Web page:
8. The claim was thus treated as struck out because of the failure to comply with the order of Judge Heal and the Claimant sought relief from that sanction. The Judge, in considering relief from sanction had a choice; he could grant relief or he could refuse it. A choice such as that must be exercised judicially with regard to fairness and to justice and in accordance with relevance and reason. The principles which apply have been clarified by the Governing Body of St Albans Girls' School v Neary  EWCA Civ 1190 and 1214 reported 2010 IRLR 124. The Court of Appeal held in words very similar to those I have just used that the duty of the Judge is to decide the case rationally and not capriciously and to make his decision in accordance with the purpose of the relevant legislation taking all relevant factors or circumstances into account. He must avoid taking irrelevant factors into account
9. Provided the Judge has met those requirements, his judgment should not be impugned merely because a Court of Appeal would or might have reached a different conclusion. There may be two correct answers or at least two answers which are not so incorrect that they can be appealed against. The facts and circumstances are case sensitive. Judge Mahoney thought that in addition he should approach the case as suggested in Maresca v Motor Insurance Repair Research Centre  All ER 254. He thought that approach had been confirmed by the Court of Appeal in Neary. As a result he went through each of the factors set out in Maresca which derive from the Civil Rules CPR 3.9. It needs to be said very clearly to Tribunal judges that this was a misconception on Judge Mahoney's part. Neary did not confirm that that approach must be followed. It described it as a useful checklist but it is not an obligatory requirement before the discretion can be exercised. It is entirely appropriate for Tribunal judges to deal with the central issues; they do not have to refer to each and every one of the factors identified in CPR 3.9.
10. The judge before whom the case came on the sift considered the appeal which Mr Croce had advanced. He was asking that the appeal tribunal should in effect exercise mercy and grant him relief. It might have appeared from what he said that he had indeed been too ill to attend the medical examination on 25 February and it was apparently suggested to Judge McMullen QC on an oral application that there was fresh evidence to that effect. The evidence which it was thought might not have been considered by the judge was a letter which the Claimant got from his GP, Dr Latif. That certificate is dated 22 February 2011. It identifies the Claimant by name and address and then says that he was suffering from,
"Hepatitis C under Royal Free Hospital, suffers from back pain. He says he is unable to attend for his assessment by Public Transport."
11. The Judge having been asked by this Tribunal whether he saw that letter and, if so, did he ask whether it amounted to a good explanation and if not, why not responded that he had seen the letter, he did consider whether it constituted a good explanation but considered that it merely recorded what the Claimant had told his GP and was not evidence that he was unable to attend his assessment by Public Transport.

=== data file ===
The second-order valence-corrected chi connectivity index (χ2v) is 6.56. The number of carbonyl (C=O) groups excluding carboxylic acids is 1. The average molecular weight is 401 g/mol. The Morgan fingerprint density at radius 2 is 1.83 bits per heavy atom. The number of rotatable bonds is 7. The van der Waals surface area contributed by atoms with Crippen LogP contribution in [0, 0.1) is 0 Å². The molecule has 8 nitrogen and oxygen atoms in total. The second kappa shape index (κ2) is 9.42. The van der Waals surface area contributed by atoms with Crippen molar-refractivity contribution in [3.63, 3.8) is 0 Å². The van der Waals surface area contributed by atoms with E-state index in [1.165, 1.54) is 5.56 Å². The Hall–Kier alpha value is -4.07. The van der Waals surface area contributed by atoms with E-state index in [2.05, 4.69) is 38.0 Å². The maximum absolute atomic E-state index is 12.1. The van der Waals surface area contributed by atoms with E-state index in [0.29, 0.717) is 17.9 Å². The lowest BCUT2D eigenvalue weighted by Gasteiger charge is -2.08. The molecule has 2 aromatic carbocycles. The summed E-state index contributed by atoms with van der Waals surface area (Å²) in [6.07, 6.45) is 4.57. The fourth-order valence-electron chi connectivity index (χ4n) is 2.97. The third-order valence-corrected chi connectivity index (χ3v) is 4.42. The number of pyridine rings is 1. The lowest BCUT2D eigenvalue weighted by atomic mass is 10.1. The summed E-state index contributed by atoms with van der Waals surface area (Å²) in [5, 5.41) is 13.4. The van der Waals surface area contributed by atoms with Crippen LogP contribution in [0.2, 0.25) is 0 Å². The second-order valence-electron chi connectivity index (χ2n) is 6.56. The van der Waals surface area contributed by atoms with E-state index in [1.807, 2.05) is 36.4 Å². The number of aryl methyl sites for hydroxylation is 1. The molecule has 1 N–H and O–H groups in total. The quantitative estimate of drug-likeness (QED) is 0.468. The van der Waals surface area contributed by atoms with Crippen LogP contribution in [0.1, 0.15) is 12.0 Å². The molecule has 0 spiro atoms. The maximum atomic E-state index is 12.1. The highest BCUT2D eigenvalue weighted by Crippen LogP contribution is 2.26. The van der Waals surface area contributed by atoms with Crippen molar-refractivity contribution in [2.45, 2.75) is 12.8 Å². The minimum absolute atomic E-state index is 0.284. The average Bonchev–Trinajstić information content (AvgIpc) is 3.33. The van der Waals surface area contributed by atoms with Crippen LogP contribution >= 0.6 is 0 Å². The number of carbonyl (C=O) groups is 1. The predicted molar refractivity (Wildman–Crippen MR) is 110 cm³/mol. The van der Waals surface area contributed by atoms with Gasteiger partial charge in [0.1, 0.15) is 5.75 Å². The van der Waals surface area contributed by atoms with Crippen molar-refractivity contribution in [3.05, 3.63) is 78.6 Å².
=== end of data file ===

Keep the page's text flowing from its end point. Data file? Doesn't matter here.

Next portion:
12. It is plain that the Claimant agrees that the letter does not provide sufficient evidence for he is very concerned about the way in which Dr Latif has acted. In his submissions he has told me that Dr Latif will have to answer for his letter elsewhere, that he did not really know why Dr Latif acted as he did. He thought that the letter indicated that Dr Latif did not wish to see him, the Claimant, and was responsible for causing him further personal injury and it is plain that he has a number of complaints about the way Dr Latif failed to support his position.
13. This Tribunal cannot make any decisions about the rights and wrongs of the way that Dr Latif acted. So it would be wrong for me to pass any comment one way or the other about that. The question for this court is whether the Employment Judge, given the information which Dr Latif did in fact provide, however badly it may have been provided, was entitled to come to the conclusion he did. He could not imagine that the position medically was different from that which Dr Latif was saying; he would have no basis to do that. Accordingly he was entitled to conclude that the Claimant had put forward no evidence medically to explain why he did not attend the appointment with Dr Glynn. Accordingly, the Judge decided as he did not to give relief from sanction. The only issues which were permitted to proceed to this hearing by Judge McMullen were as follows in the words of paragraph 5 of his order of 1 February 2012:
"The appeal is limited to the Claimant's Counsel's draft as follows;
a) This is appeal is brought by the Claimant, Mr Croce, from the decision of employment Judge Mahoney sitting at Watford, striking out Mr Croce's claims. The decision was made without an oral hearing and was sent to the parties on 26 April 2011. Mr Croce sought relief from that sanction/review by letter dated 1 May 2011 which made reference to "new evidence" in the form of a letter from Mr Croce's GP dated 22 February 2011, three days before the date fixed for a medical appointment; the subject of a direction from the Tribunal.
b) As clarified at a Rule 3(1) hearing on 1 February 2011, Mr Croce's complaint is that although his failure to attend the appointment was intentional … that there was a good explanation for that contrary to the finding of paragraph 38.4. The explanation is he contends, set out in the letter from his GP dated 22 February 2011."
14. It should be noted that this appeal hearing is considering no other issue. I do not, for instance, have to nor can I in the light of that decision by His Honour Judge McMullen consider any of the issues which might arise if the case of Blockbuster v James  IRLR 630 were to be referred to. That, no doubt, has had appropriate consideration earlier in the appeal history but anyone reading this decision on appeal must bear that in mind.
15. Given those as the issues and having read the response of the Judge to the questions he was asked, having heard from the Claimant and listened to his complaints that he was let down by his doctor, I have to focus in the light of those questions on what the Employment Judge did. It has not been shown that he acted in any error of law applying the test in Neary and accordingly this appeal must be dismissed. It is only left for me to say once again how grateful I am for the services of the interpreter who has acted alongside the Claimant today in helping him make his representations in person.